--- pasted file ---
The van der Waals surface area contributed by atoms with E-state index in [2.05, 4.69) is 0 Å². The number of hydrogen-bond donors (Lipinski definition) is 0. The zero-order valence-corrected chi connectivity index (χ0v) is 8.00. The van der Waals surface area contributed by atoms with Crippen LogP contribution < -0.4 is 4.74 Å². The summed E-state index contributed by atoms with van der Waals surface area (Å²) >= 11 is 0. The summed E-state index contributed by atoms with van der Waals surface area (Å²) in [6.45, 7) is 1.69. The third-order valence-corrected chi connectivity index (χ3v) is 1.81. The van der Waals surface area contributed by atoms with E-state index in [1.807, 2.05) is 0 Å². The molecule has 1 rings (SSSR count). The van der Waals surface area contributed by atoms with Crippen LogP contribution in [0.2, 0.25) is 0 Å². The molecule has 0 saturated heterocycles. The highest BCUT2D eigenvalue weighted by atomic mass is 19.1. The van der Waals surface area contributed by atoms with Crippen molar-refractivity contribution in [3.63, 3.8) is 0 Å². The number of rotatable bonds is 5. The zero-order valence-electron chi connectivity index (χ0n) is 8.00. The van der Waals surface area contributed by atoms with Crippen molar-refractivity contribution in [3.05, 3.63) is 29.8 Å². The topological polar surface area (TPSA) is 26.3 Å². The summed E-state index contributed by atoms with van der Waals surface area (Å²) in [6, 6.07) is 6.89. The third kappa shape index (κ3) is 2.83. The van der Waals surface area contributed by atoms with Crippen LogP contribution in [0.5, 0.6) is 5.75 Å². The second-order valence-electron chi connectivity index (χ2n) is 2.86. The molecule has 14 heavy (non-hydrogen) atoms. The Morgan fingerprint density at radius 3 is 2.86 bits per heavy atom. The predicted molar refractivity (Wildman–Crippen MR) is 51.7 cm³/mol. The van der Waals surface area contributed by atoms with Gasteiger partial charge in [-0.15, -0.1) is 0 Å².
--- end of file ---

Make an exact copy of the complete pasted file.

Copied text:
The van der Waals surface area contributed by atoms with E-state index in [2.05, 4.69) is 0 Å². The number of hydrogen-bond donors (Lipinski definition) is 0. The zero-order valence-corrected chi connectivity index (χ0v) is 8.00. The van der Waals surface area contributed by atoms with Crippen LogP contribution < -0.4 is 4.74 Å². The summed E-state index contributed by atoms with van der Waals surface area (Å²) >= 11 is 0. The summed E-state index contributed by atoms with van der Waals surface area (Å²) in [6.45, 7) is 1.69. The third-order valence-corrected chi connectivity index (χ3v) is 1.81. The van der Waals surface area contributed by atoms with E-state index in [1.807, 2.05) is 0 Å². The molecule has 1 rings (SSSR count). The van der Waals surface area contributed by atoms with Crippen LogP contribution in [0.2, 0.25) is 0 Å². The molecule has 0 saturated heterocycles. The highest BCUT2D eigenvalue weighted by atomic mass is 19.1. The van der Waals surface area contributed by atoms with Crippen molar-refractivity contribution in [3.63, 3.8) is 0 Å². The number of rotatable bonds is 5. The zero-order valence-electron chi connectivity index (χ0n) is 8.00. The van der Waals surface area contributed by atoms with Crippen molar-refractivity contribution in [3.05, 3.63) is 29.8 Å². The topological polar surface area (TPSA) is 26.3 Å². The summed E-state index contributed by atoms with van der Waals surface area (Å²) in [6, 6.07) is 6.89. The third kappa shape index (κ3) is 2.83. The van der Waals surface area contributed by atoms with Crippen LogP contribution in [0.5, 0.6) is 5.75 Å². The second-order valence-electron chi connectivity index (χ2n) is 2.86. The molecule has 14 heavy (non-hydrogen) atoms. The Morgan fingerprint density at radius 3 is 2.86 bits per heavy atom. The predicted molar refractivity (Wildman–Crippen MR) is 51.7 cm³/mol. The van der Waals surface area contributed by atoms with Gasteiger partial charge in [-0.15, -0.1) is 0 Å².